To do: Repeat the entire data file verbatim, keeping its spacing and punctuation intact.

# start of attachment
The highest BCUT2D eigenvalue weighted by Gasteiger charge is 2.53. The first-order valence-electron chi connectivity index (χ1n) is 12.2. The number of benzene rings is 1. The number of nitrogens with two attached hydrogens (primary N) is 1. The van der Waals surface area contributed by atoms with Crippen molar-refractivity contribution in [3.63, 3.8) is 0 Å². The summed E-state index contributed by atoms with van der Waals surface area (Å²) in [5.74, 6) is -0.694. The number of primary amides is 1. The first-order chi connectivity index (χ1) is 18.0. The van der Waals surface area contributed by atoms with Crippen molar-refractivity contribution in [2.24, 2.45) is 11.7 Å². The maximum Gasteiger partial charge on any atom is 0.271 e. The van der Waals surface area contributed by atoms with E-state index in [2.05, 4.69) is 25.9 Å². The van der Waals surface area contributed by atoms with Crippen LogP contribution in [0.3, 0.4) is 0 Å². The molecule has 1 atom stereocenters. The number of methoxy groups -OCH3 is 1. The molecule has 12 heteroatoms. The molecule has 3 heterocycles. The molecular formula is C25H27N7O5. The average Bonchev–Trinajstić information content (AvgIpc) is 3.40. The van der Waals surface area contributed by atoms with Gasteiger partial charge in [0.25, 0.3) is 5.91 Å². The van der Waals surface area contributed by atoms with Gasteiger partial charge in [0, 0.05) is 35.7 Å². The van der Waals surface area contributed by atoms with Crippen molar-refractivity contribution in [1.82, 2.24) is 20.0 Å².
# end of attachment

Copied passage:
The highest BCUT2D eigenvalue weighted by Gasteiger charge is 2.53. The first-order valence-electron chi connectivity index (χ1n) is 12.2. The number of benzene rings is 1. The number of nitrogens with two attached hydrogens (primary N) is 1. The van der Waals surface area contributed by atoms with Crippen molar-refractivity contribution in [3.63, 3.8) is 0 Å². The summed E-state index contributed by atoms with van der Waals surface area (Å²) in [5.74, 6) is -0.694. The number of primary amides is 1. The first-order chi connectivity index (χ1) is 18.0. The van der Waals surface area contributed by atoms with Crippen molar-refractivity contribution in [2.24, 2.45) is 11.7 Å². The maximum Gasteiger partial charge on any atom is 0.271 e. The van der Waals surface area contributed by atoms with E-state index in [2.05, 4.69) is 25.9 Å². The van der Waals surface area contributed by atoms with Crippen LogP contribution in [0.3, 0.4) is 0 Å². The molecule has 1 atom stereocenters. The number of methoxy groups -OCH3 is 1. The molecule has 12 heteroatoms. The molecule has 3 heterocycles. The molecular formula is C25H27N7O5. The average Bonchev–Trinajstić information content (AvgIpc) is 3.40. The van der Waals surface area contributed by atoms with Gasteiger partial charge in [0.25, 0.3) is 5.91 Å². The van der Waals surface area contributed by atoms with Gasteiger partial charge in [0, 0.05) is 35.7 Å². The van der Waals surface area contributed by atoms with Crippen molar-refractivity contribution in [1.82, 2.24) is 20.0 Å².